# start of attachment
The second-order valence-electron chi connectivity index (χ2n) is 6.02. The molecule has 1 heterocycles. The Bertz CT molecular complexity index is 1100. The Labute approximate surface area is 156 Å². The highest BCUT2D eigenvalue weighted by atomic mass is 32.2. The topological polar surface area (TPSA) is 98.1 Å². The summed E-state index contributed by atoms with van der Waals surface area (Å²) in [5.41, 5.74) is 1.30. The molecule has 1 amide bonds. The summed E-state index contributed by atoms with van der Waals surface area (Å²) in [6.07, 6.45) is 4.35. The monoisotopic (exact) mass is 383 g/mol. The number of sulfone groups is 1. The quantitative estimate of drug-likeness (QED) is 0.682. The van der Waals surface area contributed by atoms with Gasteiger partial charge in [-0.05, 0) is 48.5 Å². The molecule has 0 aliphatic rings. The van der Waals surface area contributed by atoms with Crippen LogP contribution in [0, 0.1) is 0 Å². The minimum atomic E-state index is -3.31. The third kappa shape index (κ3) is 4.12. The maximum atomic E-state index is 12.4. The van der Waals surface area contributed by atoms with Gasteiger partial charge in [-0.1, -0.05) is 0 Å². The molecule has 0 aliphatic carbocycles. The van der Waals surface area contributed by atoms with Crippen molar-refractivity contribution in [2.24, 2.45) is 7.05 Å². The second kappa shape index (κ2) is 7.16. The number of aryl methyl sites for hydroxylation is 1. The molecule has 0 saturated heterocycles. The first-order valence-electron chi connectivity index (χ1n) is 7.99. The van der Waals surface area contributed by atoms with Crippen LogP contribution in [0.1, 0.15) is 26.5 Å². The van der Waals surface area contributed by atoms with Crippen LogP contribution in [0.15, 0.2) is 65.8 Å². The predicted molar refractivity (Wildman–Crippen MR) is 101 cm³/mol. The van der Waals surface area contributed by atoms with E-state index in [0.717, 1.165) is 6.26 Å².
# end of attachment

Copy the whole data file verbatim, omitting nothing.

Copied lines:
The second-order valence-electron chi connectivity index (χ2n) is 6.02. The molecule has 1 heterocycles. The Bertz CT molecular complexity index is 1100. The Labute approximate surface area is 156 Å². The highest BCUT2D eigenvalue weighted by atomic mass is 32.2. The topological polar surface area (TPSA) is 98.1 Å². The summed E-state index contributed by atoms with van der Waals surface area (Å²) in [5.41, 5.74) is 1.30. The molecule has 1 amide bonds. The summed E-state index contributed by atoms with van der Waals surface area (Å²) in [6.07, 6.45) is 4.35. The monoisotopic (exact) mass is 383 g/mol. The number of sulfone groups is 1. The quantitative estimate of drug-likeness (QED) is 0.682. The van der Waals surface area contributed by atoms with Gasteiger partial charge in [-0.05, 0) is 48.5 Å². The molecule has 0 aliphatic rings. The van der Waals surface area contributed by atoms with Crippen LogP contribution in [0, 0.1) is 0 Å². The minimum atomic E-state index is -3.31. The third kappa shape index (κ3) is 4.12. The maximum atomic E-state index is 12.4. The van der Waals surface area contributed by atoms with Gasteiger partial charge in [-0.1, -0.05) is 0 Å². The molecule has 0 aliphatic carbocycles. The van der Waals surface area contributed by atoms with Crippen molar-refractivity contribution in [2.24, 2.45) is 7.05 Å². The second kappa shape index (κ2) is 7.16. The number of aryl methyl sites for hydroxylation is 1. The molecule has 0 saturated heterocycles. The first-order valence-electron chi connectivity index (χ1n) is 7.99. The van der Waals surface area contributed by atoms with Crippen LogP contribution in [0.1, 0.15) is 26.5 Å². The van der Waals surface area contributed by atoms with Crippen LogP contribution in [0.15, 0.2) is 65.8 Å². The predicted molar refractivity (Wildman–Crippen MR) is 101 cm³/mol. The van der Waals surface area contributed by atoms with E-state index in [0.717, 1.165) is 6.26 Å².